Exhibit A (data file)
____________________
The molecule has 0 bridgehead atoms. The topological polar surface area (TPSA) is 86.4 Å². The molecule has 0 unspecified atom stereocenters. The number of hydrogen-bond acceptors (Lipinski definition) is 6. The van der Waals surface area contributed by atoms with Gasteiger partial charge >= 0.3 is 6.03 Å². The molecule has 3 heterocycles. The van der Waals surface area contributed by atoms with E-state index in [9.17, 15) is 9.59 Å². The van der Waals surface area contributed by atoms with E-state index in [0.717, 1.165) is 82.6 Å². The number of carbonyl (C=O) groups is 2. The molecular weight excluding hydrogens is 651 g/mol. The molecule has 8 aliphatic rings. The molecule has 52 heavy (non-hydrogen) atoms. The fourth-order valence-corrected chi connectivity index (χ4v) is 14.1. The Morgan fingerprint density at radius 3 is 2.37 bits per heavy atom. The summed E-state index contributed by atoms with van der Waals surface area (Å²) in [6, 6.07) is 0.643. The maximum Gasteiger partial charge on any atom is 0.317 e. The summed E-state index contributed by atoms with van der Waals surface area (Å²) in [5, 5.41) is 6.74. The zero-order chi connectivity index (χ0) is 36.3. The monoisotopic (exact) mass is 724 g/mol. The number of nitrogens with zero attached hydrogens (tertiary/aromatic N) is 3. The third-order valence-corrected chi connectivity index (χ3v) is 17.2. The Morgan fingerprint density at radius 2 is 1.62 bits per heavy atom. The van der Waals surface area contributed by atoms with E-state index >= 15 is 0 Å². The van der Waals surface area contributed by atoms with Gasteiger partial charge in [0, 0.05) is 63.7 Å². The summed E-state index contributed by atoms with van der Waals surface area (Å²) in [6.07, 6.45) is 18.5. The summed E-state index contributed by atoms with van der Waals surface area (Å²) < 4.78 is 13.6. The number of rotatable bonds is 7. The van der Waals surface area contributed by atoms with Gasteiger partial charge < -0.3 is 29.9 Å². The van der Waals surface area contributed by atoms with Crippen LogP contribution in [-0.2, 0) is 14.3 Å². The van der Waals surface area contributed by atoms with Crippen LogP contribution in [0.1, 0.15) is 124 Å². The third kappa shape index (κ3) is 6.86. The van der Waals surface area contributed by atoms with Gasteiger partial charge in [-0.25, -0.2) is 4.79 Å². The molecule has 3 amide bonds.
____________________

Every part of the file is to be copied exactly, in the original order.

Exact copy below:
The molecule has 0 bridgehead atoms. The topological polar surface area (TPSA) is 86.4 Å². The molecule has 0 unspecified atom stereocenters. The number of hydrogen-bond acceptors (Lipinski definition) is 6. The van der Waals surface area contributed by atoms with Gasteiger partial charge >= 0.3 is 6.03 Å². The molecule has 3 heterocycles. The van der Waals surface area contributed by atoms with E-state index in [9.17, 15) is 9.59 Å². The van der Waals surface area contributed by atoms with E-state index in [0.717, 1.165) is 82.6 Å². The number of carbonyl (C=O) groups is 2. The molecular weight excluding hydrogens is 651 g/mol. The molecule has 8 aliphatic rings. The molecule has 52 heavy (non-hydrogen) atoms. The fourth-order valence-corrected chi connectivity index (χ4v) is 14.1. The Morgan fingerprint density at radius 3 is 2.37 bits per heavy atom. The summed E-state index contributed by atoms with van der Waals surface area (Å²) in [6, 6.07) is 0.643. The maximum Gasteiger partial charge on any atom is 0.317 e. The summed E-state index contributed by atoms with van der Waals surface area (Å²) in [5, 5.41) is 6.74. The zero-order chi connectivity index (χ0) is 36.3. The monoisotopic (exact) mass is 724 g/mol. The number of nitrogens with zero attached hydrogens (tertiary/aromatic N) is 3. The third-order valence-corrected chi connectivity index (χ3v) is 17.2. The Morgan fingerprint density at radius 2 is 1.62 bits per heavy atom. The van der Waals surface area contributed by atoms with E-state index >= 15 is 0 Å². The van der Waals surface area contributed by atoms with Gasteiger partial charge in [0, 0.05) is 63.7 Å². The summed E-state index contributed by atoms with van der Waals surface area (Å²) in [6.07, 6.45) is 18.5. The summed E-state index contributed by atoms with van der Waals surface area (Å²) < 4.78 is 13.6. The number of rotatable bonds is 7. The van der Waals surface area contributed by atoms with Gasteiger partial charge < -0.3 is 29.9 Å². The van der Waals surface area contributed by atoms with Crippen LogP contribution in [-0.2, 0) is 14.3 Å². The van der Waals surface area contributed by atoms with Crippen LogP contribution in [0.1, 0.15) is 124 Å². The third kappa shape index (κ3) is 6.86. The van der Waals surface area contributed by atoms with Gasteiger partial charge in [-0.25, -0.2) is 4.79 Å². The molecule has 3 amide bonds.